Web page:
It wasn’t not tearing out the end of the board at all. It was tearing badly along the edge. The grain switched direction and I couldn’t get passed it. Even if had been blowing out the end it wouldn’t have been an issue as I had plenty of extra stock to work with, but not enough to cut off the bad tear out spot.

It wasn’t the last 1/8”, it was the last 1/8 of the entire length of the board.

I did skew the plane(s), no help at all.

Jim: I forgot the router trick. darn it, that would have cut my time by loads.

-- Chunk's Workshop pictures:

View tomd's profile


2155 posts in 3792 days

#6 posted 10-23-2011 05:56 AM

When I run into that problem I don’t try to soften the fibers, I try to stiffen them I use a little shellac let it dry then cut it. That way the fibers do not bend but tend to cut or shear off.

-- Tom D

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856 posts in 3276 days

#7 posted 10-23-2011 06:00 AM

Shellac… Hummm There’s some real logic to that. Is there any issues with glue up afterwards?

-- Chunk's Workshop pictures:

View superstretch's profile


1531 posts in 2715 days

#8 posted 10-27-2011 12:12 AM

I ran into some issues with some large waves in the grain of some walnut I was working with.. The planer tore out pretty good on half the board. I used a scraper (very light passes) and it seemed to work better.

-- Dan, Rochester, NY

View Loren's profile


10476 posts in 3669 days

#9 posted 10-27-2011 12:53 AM

Back-bevel the blade on a jack or jointer plane by 5-10 degrees. This
raises the chip-forming angle from 45 degrees to 50 or 55. The
method is called double-bevel sharpening and was written about in
a little book some years ago by luthier Brian Burns. The higher the
angle, the more the plane scrapes. You can do it to jointer and planer
blades as well, but 45 degrees is a pretty good standard for working
with both soft and well-behaved hardwoods. Figured hardwoods
do better with a scraping cut but that same 50 or 55 degree angle
will tear-up softwoods.

View crank49's profile


4032 posts in 2992 days

#10 posted 10-27-2011 03:01 AM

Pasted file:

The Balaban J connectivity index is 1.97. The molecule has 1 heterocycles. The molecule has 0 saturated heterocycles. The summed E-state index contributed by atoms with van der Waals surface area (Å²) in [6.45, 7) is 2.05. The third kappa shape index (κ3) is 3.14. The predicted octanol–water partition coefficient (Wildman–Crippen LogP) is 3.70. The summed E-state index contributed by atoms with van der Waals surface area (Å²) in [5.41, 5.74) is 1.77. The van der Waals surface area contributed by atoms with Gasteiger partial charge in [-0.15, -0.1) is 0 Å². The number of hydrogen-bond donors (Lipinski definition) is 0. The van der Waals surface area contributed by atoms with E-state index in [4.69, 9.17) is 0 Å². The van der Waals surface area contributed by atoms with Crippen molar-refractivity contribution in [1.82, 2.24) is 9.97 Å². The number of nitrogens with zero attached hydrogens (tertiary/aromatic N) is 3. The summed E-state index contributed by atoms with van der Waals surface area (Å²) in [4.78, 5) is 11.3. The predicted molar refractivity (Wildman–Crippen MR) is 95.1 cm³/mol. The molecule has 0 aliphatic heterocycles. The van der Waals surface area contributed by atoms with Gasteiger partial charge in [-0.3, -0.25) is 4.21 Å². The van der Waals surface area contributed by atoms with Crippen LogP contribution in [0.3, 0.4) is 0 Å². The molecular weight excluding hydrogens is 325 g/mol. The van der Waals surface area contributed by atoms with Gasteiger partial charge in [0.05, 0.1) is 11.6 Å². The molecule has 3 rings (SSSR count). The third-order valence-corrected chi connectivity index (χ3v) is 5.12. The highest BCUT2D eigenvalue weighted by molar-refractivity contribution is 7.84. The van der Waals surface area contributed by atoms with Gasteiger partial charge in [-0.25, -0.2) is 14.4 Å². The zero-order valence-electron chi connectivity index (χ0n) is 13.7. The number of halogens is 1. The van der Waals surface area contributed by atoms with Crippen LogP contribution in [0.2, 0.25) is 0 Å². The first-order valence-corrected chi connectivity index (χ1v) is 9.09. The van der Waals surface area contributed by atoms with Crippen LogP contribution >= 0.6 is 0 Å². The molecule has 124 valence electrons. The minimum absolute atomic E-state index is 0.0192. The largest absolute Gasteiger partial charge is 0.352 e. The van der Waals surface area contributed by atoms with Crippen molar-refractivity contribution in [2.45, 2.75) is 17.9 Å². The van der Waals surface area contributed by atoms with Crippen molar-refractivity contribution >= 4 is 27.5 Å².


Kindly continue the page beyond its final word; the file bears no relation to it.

Occilating edge belt sander would work wonders. But, I would try the high angle plane Loren speaks of first.

Shellac should help as well. Shellac can be removed with alcohol before glue-up if needed. Depends on what glue.

View ChunkyC's profile


856 posts in 3276 days

#11 posted 10-27-2011 03:14 AM

Thanks Loren. Now that you mention it, I remember seeing / reading about that very thing once. To bad I didn’t remember that at the time.

Scrapping the edge was not an option. I was trying to joint the edges flat for an edge panel glue up. There’s no way I could scrap the edges so that they were both straight. I tried it with no luck.

Sanding the edges is what I ended up doing. But I use the oscillating sweat method. lol

-- Chunk's Workshop pictures:

View AaronK's profile


1506 posts in 3486 days

#12 posted 10-27-2011 03:26 AM

does the tearout show up only within the joint, or is it visible from the face of the boards too? if it doesnt, you might just forget about it, since the joint should be strong enough anyway. and if you’re worried you could add biscuits or dowels at that location (whichever’s easier with your equipment)...

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856 posts in 3276 days

#13 posted 10-27-2011 03:39 AM

The panel was 1/4” thick and the tear out was so bad, you couldn’t pull the two pieces together to close up the joint. It reminded me of rough sawed lumber.

I wish I had snapped a picture of the tear out, it was impressive.

-- Chunk's Workshop pictures:

View AaronK's profile


1506 posts in 3486 days

#14 posted 10-27-2011 03:42 AM

oh right, forgot it was so thin. ugh what a mess!

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856 posts in 3276 days

#15 posted 10-27-2011 03:44 AM

>> ugh what a mess!

Well said!

-- Chunk's Workshop pictures: